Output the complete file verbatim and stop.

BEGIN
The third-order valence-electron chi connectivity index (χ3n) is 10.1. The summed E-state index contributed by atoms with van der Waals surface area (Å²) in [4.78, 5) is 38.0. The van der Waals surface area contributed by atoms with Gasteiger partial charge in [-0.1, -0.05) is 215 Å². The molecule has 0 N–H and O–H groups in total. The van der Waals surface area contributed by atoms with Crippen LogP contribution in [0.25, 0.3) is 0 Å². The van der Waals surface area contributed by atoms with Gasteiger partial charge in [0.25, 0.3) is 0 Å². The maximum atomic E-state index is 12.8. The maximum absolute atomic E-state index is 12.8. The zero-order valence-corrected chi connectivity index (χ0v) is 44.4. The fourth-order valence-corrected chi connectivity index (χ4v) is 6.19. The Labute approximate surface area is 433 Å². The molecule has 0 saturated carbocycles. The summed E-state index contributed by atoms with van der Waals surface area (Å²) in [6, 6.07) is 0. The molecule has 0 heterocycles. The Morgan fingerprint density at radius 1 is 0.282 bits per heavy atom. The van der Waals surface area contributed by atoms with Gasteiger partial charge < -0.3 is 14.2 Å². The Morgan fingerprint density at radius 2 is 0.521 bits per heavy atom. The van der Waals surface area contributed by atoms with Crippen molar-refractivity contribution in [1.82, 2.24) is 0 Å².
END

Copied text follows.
The third-order valence-electron chi connectivity index (χ3n) is 10.1. The summed E-state index contributed by atoms with van der Waals surface area (Å²) in [4.78, 5) is 38.0. The van der Waals surface area contributed by atoms with Gasteiger partial charge in [-0.1, -0.05) is 215 Å². The molecule has 0 N–H and O–H groups in total. The van der Waals surface area contributed by atoms with Crippen LogP contribution in [0.25, 0.3) is 0 Å². The van der Waals surface area contributed by atoms with Gasteiger partial charge in [0.25, 0.3) is 0 Å². The maximum atomic E-state index is 12.8. The maximum absolute atomic E-state index is 12.8. The zero-order valence-corrected chi connectivity index (χ0v) is 44.4. The fourth-order valence-corrected chi connectivity index (χ4v) is 6.19. The Labute approximate surface area is 433 Å². The molecule has 0 saturated carbocycles. The summed E-state index contributed by atoms with van der Waals surface area (Å²) in [6, 6.07) is 0. The molecule has 0 heterocycles. The Morgan fingerprint density at radius 1 is 0.282 bits per heavy atom. The van der Waals surface area contributed by atoms with Gasteiger partial charge < -0.3 is 14.2 Å². The Morgan fingerprint density at radius 2 is 0.521 bits per heavy atom. The van der Waals surface area contributed by atoms with Crippen molar-refractivity contribution in [1.82, 2.24) is 0 Å².